With so many cancer patients receiving therapies for treatment, there is a late effect being regularly experienced in a wide variety of patients called Cancer-Related Cognitive Impairment (CRCI) or Post Cancer Cognitive Impairment (PCCI). The American Cancer Society indicates that as of January 2016, there were 15.5 million people with a history of having cancer in the United States. It is estimated that worldwide, 14.1 million new cases of cancer are diagnosed annually with this number growing every successive year. CRCI is often referred to as “chemobrain” or “chemofog”. It’s estimated that nearly 75% of cancer patients may be affected by this issue. So, of the 15.5 million people in the US with a history of cancer, roughly 11.6 million will likely experience some aspect of it.
CRCI is a state of reduced mental functioning long after cancer treatment has commenced. Patients have reported bouts of short- and long-term memory loss, difficulty concentrating, confusion, and difficulty finding words to finish sentences, among other symptoms. Some investigations suggest that the impairment may start during cancer’s progression, rather than being a true result of treatment.
Unfortunately, because CRCI is not well understood, it is difficult to predict how long it might last if a patient is experiencing it. Equally difficult is predicting who will be affected and when. This condition can begin as early as during treatment or even 5-10 years after treatment has finished. It has lasting effects on survivors’ quality of life.
Symptoms of CRCI can only be managed by making adjustments to routines to help minimize the effects. Most recommend writing dates into a calendar and making notes or to-do lists for tasks. Keeping a journal of symptoms can help pinpoint if there are certain activities or times of the day that are harder like in the evening when one might be more tired and less able to focus. There is research in the literature suggesting that physical and mental exercises can reduce the “fog” affecting cognitive functioning. At this time, there is no drug approved to help reduce the impairment or decrease symptoms experienced.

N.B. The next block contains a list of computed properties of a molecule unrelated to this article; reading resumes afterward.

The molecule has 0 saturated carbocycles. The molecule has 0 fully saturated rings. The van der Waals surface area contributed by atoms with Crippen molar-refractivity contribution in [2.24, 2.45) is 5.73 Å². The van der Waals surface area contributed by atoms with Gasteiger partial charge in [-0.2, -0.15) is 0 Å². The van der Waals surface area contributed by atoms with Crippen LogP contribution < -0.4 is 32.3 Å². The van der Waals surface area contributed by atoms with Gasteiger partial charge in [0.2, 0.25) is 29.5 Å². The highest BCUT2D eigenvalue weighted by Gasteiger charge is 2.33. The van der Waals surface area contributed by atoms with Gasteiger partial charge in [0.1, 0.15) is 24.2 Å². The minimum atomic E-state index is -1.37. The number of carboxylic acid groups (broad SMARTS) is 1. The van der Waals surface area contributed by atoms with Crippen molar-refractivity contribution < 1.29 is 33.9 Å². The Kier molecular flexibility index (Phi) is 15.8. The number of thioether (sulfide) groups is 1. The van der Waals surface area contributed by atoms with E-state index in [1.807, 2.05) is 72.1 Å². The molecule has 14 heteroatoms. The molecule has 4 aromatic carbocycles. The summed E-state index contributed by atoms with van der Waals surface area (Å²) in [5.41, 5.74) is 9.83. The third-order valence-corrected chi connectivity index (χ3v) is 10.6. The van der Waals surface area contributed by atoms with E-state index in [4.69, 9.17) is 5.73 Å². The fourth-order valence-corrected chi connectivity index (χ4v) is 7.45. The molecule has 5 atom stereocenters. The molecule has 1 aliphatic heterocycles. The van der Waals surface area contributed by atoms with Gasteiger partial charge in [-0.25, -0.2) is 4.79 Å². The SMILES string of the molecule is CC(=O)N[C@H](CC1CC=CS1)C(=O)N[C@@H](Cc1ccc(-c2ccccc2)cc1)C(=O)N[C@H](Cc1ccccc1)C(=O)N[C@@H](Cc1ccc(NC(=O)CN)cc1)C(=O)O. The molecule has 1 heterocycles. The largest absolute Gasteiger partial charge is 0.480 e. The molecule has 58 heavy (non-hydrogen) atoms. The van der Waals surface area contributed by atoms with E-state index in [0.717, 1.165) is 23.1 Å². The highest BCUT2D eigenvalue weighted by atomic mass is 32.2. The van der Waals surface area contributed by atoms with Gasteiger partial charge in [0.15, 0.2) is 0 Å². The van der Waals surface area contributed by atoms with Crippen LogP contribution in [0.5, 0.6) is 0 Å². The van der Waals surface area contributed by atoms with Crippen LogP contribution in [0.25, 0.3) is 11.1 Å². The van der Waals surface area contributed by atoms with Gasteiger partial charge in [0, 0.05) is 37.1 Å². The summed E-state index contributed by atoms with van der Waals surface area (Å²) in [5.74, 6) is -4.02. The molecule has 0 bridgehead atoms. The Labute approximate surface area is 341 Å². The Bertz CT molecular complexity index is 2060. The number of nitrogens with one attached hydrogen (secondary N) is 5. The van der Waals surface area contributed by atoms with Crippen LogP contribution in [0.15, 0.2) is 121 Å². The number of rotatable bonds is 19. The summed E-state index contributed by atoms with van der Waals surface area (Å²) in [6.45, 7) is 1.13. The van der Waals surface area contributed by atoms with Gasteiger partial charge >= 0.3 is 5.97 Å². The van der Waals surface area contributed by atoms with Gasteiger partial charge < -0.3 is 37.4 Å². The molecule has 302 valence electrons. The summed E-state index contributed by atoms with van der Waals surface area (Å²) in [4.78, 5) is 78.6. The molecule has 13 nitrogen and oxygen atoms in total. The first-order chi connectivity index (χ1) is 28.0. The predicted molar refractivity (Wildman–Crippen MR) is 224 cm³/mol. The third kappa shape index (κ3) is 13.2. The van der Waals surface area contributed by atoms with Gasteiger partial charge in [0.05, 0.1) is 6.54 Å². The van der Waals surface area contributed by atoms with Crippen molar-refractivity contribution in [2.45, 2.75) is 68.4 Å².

Currently, CRCI is recognized as a condition that cancer patients and cancer survivors face. In a recent forum article in Trends in Neurosciences, the authors write that they are looking for a neuroscience approach to CRCI. There is a need for clinical neuropsychologists and neuroscience researchers to collaborate and develop approach models for individuals experiencing this condition. As detection and recognition of this condition improves, research can hopefully be designed to illuminate the factors at play and provide solutions for affected individuals who have already dealt with so much as cancer patients. If you are affected by this condition, talk to your provider in order to increase awareness of CRCI. If you are a researcher or provider, consider how your expertise could contribute to the body of knowledge related to this condition. Understanding the mechanisms involved and finding potential solutions will have a lasting impact on millions of people now and in future generations.